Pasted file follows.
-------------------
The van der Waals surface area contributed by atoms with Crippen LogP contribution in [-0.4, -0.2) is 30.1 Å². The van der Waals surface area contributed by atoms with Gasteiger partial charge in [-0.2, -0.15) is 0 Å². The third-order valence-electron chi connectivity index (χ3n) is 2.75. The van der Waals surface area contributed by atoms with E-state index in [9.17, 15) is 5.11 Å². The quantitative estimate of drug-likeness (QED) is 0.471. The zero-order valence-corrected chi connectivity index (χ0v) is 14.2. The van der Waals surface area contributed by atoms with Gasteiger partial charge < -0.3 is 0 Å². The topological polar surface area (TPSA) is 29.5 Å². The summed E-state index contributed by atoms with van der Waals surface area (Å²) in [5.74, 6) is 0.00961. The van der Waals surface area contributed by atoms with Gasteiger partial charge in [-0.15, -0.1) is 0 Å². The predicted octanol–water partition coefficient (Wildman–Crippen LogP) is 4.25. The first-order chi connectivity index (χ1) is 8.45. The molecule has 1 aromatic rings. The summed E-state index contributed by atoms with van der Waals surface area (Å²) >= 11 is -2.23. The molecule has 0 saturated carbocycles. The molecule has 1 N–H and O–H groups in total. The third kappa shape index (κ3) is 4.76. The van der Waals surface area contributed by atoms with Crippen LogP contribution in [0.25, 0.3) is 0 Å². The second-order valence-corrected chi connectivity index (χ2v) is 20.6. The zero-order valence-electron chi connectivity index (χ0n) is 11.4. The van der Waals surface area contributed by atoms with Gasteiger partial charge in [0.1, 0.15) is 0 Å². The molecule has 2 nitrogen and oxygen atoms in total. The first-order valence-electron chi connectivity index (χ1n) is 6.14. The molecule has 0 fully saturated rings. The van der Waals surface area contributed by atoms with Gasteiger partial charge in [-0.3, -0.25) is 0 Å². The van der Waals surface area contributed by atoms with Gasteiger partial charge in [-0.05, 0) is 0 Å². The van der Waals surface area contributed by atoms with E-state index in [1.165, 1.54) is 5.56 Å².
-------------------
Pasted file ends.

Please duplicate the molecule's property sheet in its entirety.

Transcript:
The van der Waals surface area contributed by atoms with Crippen LogP contribution in [-0.4, -0.2) is 30.1 Å². The van der Waals surface area contributed by atoms with Gasteiger partial charge in [-0.2, -0.15) is 0 Å². The third-order valence-electron chi connectivity index (χ3n) is 2.75. The van der Waals surface area contributed by atoms with E-state index in [9.17, 15) is 5.11 Å². The quantitative estimate of drug-likeness (QED) is 0.471. The zero-order valence-corrected chi connectivity index (χ0v) is 14.2. The van der Waals surface area contributed by atoms with Gasteiger partial charge < -0.3 is 0 Å². The topological polar surface area (TPSA) is 29.5 Å². The summed E-state index contributed by atoms with van der Waals surface area (Å²) in [5.74, 6) is 0.00961. The van der Waals surface area contributed by atoms with Gasteiger partial charge in [-0.15, -0.1) is 0 Å². The predicted octanol–water partition coefficient (Wildman–Crippen LogP) is 4.25. The first-order chi connectivity index (χ1) is 8.45. The molecule has 1 aromatic rings. The summed E-state index contributed by atoms with van der Waals surface area (Å²) >= 11 is -2.23. The molecule has 0 saturated carbocycles. The molecule has 1 N–H and O–H groups in total. The third kappa shape index (κ3) is 4.76. The van der Waals surface area contributed by atoms with Crippen LogP contribution in [0.25, 0.3) is 0 Å². The second-order valence-corrected chi connectivity index (χ2v) is 20.6. The zero-order valence-electron chi connectivity index (χ0n) is 11.4. The van der Waals surface area contributed by atoms with Gasteiger partial charge in [0.1, 0.15) is 0 Å². The molecule has 2 nitrogen and oxygen atoms in total. The first-order valence-electron chi connectivity index (χ1n) is 6.14. The molecule has 0 fully saturated rings. The van der Waals surface area contributed by atoms with Gasteiger partial charge in [-0.3, -0.25) is 0 Å². The van der Waals surface area contributed by atoms with Gasteiger partial charge in [-0.05, 0) is 0 Å². The van der Waals surface area contributed by atoms with E-state index in [1.165, 1.54) is 5.56 Å².